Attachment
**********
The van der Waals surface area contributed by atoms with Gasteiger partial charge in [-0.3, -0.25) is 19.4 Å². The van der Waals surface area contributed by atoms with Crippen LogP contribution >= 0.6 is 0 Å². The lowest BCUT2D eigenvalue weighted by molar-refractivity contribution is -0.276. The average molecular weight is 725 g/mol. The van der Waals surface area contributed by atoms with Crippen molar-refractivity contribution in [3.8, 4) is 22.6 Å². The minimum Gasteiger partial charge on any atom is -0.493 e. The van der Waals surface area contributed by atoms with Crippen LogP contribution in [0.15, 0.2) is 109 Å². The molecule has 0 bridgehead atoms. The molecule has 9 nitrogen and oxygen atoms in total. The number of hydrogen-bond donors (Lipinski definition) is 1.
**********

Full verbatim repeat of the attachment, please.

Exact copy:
The van der Waals surface area contributed by atoms with Gasteiger partial charge in [-0.3, -0.25) is 19.4 Å². The van der Waals surface area contributed by atoms with Crippen LogP contribution >= 0.6 is 0 Å². The lowest BCUT2D eigenvalue weighted by molar-refractivity contribution is -0.276. The average molecular weight is 725 g/mol. The van der Waals surface area contributed by atoms with Crippen molar-refractivity contribution in [3.8, 4) is 22.6 Å². The minimum Gasteiger partial charge on any atom is -0.493 e. The van der Waals surface area contributed by atoms with Crippen LogP contribution in [0.15, 0.2) is 109 Å². The molecule has 0 bridgehead atoms. The molecule has 9 nitrogen and oxygen atoms in total. The number of hydrogen-bond donors (Lipinski definition) is 1.